Email marketers spend plenty of time worrying about the quality and effectiveness of their subject lines (and they should), but I believe the "From" line is just as important, if at times even more so.
The "From," or sender name, is the inbox field that tells your recipient who sent the messages. Some marketers use a company name, others a brand, publication or person's name, while others simply use an email address.
It seems like a minor item, especially because it occupies less space and prominence than the subject line. The “From” name is critical, however, given that most recipients look at the "From" name first and will discard or mark as spam messages from senders they don't recognize.
What's More Important: “From” Name or Subject Line?
I asked a potentially controversial question in the title of a recent Email Insider column: "Does the Subject Line Matter Anymore?"
The short, best-practices answer is, "It depends." But unlike with subject lines, I'm not a big fan of testing "From" names, although there are times when it makes sense.
As with the slogan "Volvo = safe," I usually recommend that people go with the obvious choice, the one that makes sense and which recipients would expect to see. Then, stick with it to establish instant recognition and trust.
But even something as simple as a "From" name is more complicated than it looks and deserves consideration in selection and use.
An effective “From” name:
- Forms the foundation of your recipients' trust and email relationship with you
- Is the email brand they use to recognize whether to ignore, delete or open your messages
- Stands out in the sea of subject-line sameness
- Helps readers find your message if it gets routed to the junk folder
- Differentiates individual message streams such as promotional versus transactional
- Is what the recipient uses to sort or search messages
- Embodies your ability to deliver on the recipient's expectation of value
The "From" name and subject line clearly go hand in hand. Anybody can write a catchy subject line, but a vague "From" name can doom the email to be deleted unopened or to provoke a spam complaint.
When that happens, you don't pass "Go"—and you don't collect clicks or conversions.
Why the “From” Name Matters More Now
Several changes in the email environment have made the "From" name more important:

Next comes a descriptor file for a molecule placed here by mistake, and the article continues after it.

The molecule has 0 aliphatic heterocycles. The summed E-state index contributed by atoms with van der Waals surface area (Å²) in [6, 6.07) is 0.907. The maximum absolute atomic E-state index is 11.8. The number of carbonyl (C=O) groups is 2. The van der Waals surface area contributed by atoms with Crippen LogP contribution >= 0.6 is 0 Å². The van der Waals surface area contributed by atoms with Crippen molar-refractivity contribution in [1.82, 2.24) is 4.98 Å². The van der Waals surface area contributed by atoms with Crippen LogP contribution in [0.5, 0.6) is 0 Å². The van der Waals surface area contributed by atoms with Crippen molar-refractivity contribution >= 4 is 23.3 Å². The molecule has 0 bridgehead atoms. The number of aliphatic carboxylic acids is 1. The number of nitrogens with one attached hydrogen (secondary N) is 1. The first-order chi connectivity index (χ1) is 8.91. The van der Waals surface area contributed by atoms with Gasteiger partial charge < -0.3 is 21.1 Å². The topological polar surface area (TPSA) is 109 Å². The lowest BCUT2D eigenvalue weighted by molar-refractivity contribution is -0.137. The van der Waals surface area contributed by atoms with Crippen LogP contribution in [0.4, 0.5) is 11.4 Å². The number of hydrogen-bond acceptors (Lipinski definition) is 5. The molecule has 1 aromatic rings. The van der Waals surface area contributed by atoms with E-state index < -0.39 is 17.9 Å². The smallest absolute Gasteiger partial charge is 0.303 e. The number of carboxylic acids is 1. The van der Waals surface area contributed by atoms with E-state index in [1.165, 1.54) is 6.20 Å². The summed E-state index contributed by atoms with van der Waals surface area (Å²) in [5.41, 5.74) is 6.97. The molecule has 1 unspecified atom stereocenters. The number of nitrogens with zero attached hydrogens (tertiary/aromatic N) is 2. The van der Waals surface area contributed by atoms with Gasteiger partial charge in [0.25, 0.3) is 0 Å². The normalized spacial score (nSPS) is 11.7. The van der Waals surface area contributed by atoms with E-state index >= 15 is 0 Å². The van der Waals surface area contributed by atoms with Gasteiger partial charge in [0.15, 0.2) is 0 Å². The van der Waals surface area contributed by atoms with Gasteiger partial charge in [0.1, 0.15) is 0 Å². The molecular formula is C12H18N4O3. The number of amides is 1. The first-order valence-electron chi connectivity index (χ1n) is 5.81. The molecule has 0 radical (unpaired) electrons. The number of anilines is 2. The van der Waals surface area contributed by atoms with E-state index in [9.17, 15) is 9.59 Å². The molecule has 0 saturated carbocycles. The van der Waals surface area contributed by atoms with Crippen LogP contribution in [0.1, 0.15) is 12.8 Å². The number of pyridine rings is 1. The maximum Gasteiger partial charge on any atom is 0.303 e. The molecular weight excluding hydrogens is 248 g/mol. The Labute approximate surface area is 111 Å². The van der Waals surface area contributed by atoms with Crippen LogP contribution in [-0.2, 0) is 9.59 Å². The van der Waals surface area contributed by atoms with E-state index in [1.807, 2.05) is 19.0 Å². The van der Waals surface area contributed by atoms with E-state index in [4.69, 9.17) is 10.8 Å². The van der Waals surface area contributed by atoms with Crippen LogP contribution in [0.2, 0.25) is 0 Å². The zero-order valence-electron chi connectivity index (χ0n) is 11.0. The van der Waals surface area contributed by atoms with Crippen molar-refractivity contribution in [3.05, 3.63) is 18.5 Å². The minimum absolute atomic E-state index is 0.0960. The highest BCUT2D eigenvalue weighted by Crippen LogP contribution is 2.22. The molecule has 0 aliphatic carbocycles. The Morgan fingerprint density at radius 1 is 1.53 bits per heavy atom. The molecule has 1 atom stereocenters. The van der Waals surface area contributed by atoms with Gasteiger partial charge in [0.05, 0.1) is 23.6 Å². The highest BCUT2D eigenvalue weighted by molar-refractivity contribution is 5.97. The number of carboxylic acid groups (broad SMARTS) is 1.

- Attention spans and time spent on email are shrinking. People aren't less interested in email, they're simply spending less time on irrelevant email.
- Consumer inboxes are getting flooded with commercial messages—many bearing repetitive or undistinguishable subject lines—as well as transactional messages and social-network notifications. With the holidays looming, many retailers will add to the noise by doubling or tripling their normal frequency.
- Some inboxes on mobile devices cut off the subject line after only eight to 10 characters, or about 35 characters on iPads.
- Many email recipients use mobile devices to triage their inboxes and then read what they've saved later on their laptop or desktop computer.
- ISPs increasingly factor in relevance to their junk filtering algorithms and are adding prioritization features (see my thoughts on the Gmail Priority Index, “Gmail Priority Inbox: What's The Big Deal?” or enabling users to sort and view email according to whether the sender is a contact or connection.
When “From” Names Go Bad
The worst mistake marketers make with the "From" line is not to specify a friendly “From” name at all, instead using a “From” address such as "firstname.lastname@example.org."
An email address as "From" line provides poor branding, is harder to recognize and therefore trust, and in an inbox full of well-branded “From” names, simply looks like spam. Check your junk folder and you'll see what I'm talking about.
Although almost any email address is bad as a "From" name, the most heinous of these is the "no-reply@XYZ.com" address. Brrrrr! Almost any "From" name is better than "no-reply."
When a sender does specify a "From" name, my biggest pet peeve is using a person's name, or worse several different individual names. Unless that person is your brand, it’s likely one of the biggest email mistakes you’ll ever make.
Every day I receive emails from some variation of "Mary Smith"—I have no idea who "Mary Smith" is or what company she is with.
It's even worse if the company or brand name is so widely known that having a stranger's name attached to it makes it looks suspicious. Think of all those pitches in your junk folder for Viagra, computer sof